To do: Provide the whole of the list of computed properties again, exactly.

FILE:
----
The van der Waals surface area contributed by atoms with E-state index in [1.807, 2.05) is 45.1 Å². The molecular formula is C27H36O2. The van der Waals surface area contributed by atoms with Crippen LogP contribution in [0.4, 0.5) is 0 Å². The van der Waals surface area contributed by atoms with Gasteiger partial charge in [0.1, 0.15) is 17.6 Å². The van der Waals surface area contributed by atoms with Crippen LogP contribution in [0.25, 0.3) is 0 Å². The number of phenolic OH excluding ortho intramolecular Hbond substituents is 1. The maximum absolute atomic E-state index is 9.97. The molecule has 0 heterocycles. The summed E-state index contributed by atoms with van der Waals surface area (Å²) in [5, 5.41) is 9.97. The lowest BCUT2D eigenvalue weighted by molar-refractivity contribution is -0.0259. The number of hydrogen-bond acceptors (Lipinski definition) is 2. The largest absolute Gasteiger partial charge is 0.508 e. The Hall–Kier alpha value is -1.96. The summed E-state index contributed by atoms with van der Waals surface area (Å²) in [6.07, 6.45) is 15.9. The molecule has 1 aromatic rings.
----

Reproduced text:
The van der Waals surface area contributed by atoms with E-state index in [1.807, 2.05) is 45.1 Å². The molecular formula is C27H36O2. The van der Waals surface area contributed by atoms with Crippen LogP contribution in [0.4, 0.5) is 0 Å². The van der Waals surface area contributed by atoms with Gasteiger partial charge in [0.1, 0.15) is 17.6 Å². The van der Waals surface area contributed by atoms with Crippen LogP contribution in [0.25, 0.3) is 0 Å². The number of phenolic OH excluding ortho intramolecular Hbond substituents is 1. The maximum absolute atomic E-state index is 9.97. The molecule has 0 heterocycles. The summed E-state index contributed by atoms with van der Waals surface area (Å²) in [5, 5.41) is 9.97. The lowest BCUT2D eigenvalue weighted by molar-refractivity contribution is -0.0259. The number of hydrogen-bond acceptors (Lipinski definition) is 2. The largest absolute Gasteiger partial charge is 0.508 e. The Hall–Kier alpha value is -1.96. The summed E-state index contributed by atoms with van der Waals surface area (Å²) in [6.07, 6.45) is 15.9. The molecule has 1 aromatic rings.